Tag Archive: emma

Thoughts on the Austen Project

As regular readers of this blog may know, I am a Jane Austen fanatic.

I have read all of the six, several times. Years ago my mother gave me a collected edition but I also love my little Barnes and Noble copy of Sense and Sensibility as well.

I have read various fan fictions and have not been impresses. The language is too stilted or the action is unbelievable in an unbelievable manner. My favorites are the Jane Bites Back series by Michael Thomas Ford and Austenland by Shannon Hale. In regards to the former, the book is ten times better than the movie.

Harper Collins is in the middle of the Austen Project in which they hire currently famous writers to re-write those classic novels in modern settings. The order of publication is Sense and Sensibility by Joanna Trollpe, Northanger Abbey by Val McDermid, Emma by Alexander McCall Smith, and Eligible by Curtis Sittenfeld. But let me tell you what I loved and hated about each one in order of least to best.

Austen Project Emma

The one I liked the least was the novel Jane loved the best. However, there was something missing from this retelling. McCall Smith, who writes with much charm in the #1 Ladies Detective Agency, failed to understand Emma and her circle. This despite writing long and complicated back stories for the majority of the characters we never understood before.

From Mr. Woodhouse to Mr. Knightly to John Knightly to Mrs. Goddard and Harriet, we received more back story than necessary. That leads to a hurry-up-and-tell the story affair that made me wonder why Mr. Knightly would even consider Emma. I questioned why she wanted to hang with Harriet who was clearly her lesser. Frank and Jane were an even bigger bore.

But stranger than that to me was how the extra hired help questioned why Emma was not in the kitchen helping to make the meal for her big dinner party. The setting was still England so despite the modern ramp up and various changes in society, I could not see that being probable. Nope, Emma would not be in the kitchen making the sauce or cleaning the silver.

Austen Project Sense and Sensability

When I read Joanna Trollope’s foray into this project, I have to admit I really enjoyed it. The update has Eleanor in college for architecture, Marianne as a talented home musician, and Margaret was in that frightful stage of middle school. We learn that their parents never married as their mother was ‘the other woman’ and the two hippies settled in without the paperwork.

So when Mr. Dashwood dies, John inherits all. His wife happily gives the other Dashwood girls that unwelcomed feeling till Mrs. Dashwood and the girls find a new home. Sir John Middleton is happy to be their hero by giving the girls jobs as models in his outerwear catalog and finding Eleanor a great job in her field of study. Eleanor is the grown-up dealing with heartache of grief and total loss of their old life style while the rest of her family flip out in their own special way.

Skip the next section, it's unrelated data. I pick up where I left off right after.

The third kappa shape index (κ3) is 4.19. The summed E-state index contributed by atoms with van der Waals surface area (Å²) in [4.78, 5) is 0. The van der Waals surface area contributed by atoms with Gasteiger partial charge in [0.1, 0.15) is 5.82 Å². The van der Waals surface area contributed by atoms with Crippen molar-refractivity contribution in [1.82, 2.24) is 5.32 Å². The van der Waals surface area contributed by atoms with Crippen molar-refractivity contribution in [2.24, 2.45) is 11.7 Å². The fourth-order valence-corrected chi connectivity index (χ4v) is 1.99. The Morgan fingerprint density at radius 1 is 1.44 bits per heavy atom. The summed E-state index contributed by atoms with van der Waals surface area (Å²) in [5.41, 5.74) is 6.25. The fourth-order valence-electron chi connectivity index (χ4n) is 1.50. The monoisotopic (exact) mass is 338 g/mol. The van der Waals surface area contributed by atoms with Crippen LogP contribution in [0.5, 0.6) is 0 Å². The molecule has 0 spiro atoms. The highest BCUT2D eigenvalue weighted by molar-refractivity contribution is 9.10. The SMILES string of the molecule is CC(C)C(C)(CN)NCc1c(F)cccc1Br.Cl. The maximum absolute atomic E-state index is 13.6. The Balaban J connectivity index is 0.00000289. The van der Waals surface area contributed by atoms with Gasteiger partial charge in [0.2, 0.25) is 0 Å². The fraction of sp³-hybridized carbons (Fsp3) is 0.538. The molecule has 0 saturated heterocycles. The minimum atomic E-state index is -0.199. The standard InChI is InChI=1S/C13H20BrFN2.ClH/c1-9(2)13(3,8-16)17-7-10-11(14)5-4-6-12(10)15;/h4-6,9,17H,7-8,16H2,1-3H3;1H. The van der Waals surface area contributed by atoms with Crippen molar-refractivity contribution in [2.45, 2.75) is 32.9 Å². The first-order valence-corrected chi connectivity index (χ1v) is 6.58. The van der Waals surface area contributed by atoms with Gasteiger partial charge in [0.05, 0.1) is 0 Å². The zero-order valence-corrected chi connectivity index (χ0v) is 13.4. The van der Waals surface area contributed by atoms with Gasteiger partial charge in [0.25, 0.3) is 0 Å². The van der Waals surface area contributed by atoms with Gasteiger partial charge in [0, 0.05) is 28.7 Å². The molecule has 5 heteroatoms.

The modern touches of how facebook and phones are fundamental parts of our lives was wonderful. The problems I had were that characters, especially the Dashwood sisters, were more crass. Hippie or not, I expected Mrs. Dashwood to not allow that kind of behavior in her girls. While Coronal Brandon is still fabulous, I am not sure if he was too wonderful. And there was one portion at the engagement party where Mrs. Ferrars’ reaction was correct. It is hard to laugh at her silly desire to be right at all times despite being wrong when she is actually in the right.

Austen Project EligibleThis next selection just left my hot little hands, so I may be in the mulling stage yet. However, Eligible really is close to being a good update to Pride and Prejudice. To make it work, Curtis Sittenfeld has aged the characters and moved them to Cincinnati.

Jane is 40, a yoga instructor, and looking at a sperm donor for thee child she wanted and never had. Liz, at 38, is a successful magazine writer with a crush on colleague Jasper Wicks. He is married and promises to leave his wife someday. The older two girls live in NYC while the younger three live at home still. Mary is 30 and working on her third online Master’s degree. Kitty, 24, and Lydia, 22, are gym rats and Paleo diet fans.

What no one knows, until Liz ferrets out the information from her dad, is that the family home, a Tudor style house in the Hyde Park neighborhood on three acres of land is mortgaged to the hilt. She finds this out after she and Jane come home to help Dad recover from a heart attack and broken arm. Liz also finds out her parents have no health insurance.

Enter in Bingly, a gorgeous ER doctor who was also a contestant on Eligible, a Bachelor-like show, and Darcy, a neurosurgeon working at a local stroke clinic. Soon events are going in the direction we expect with a few twists here and there.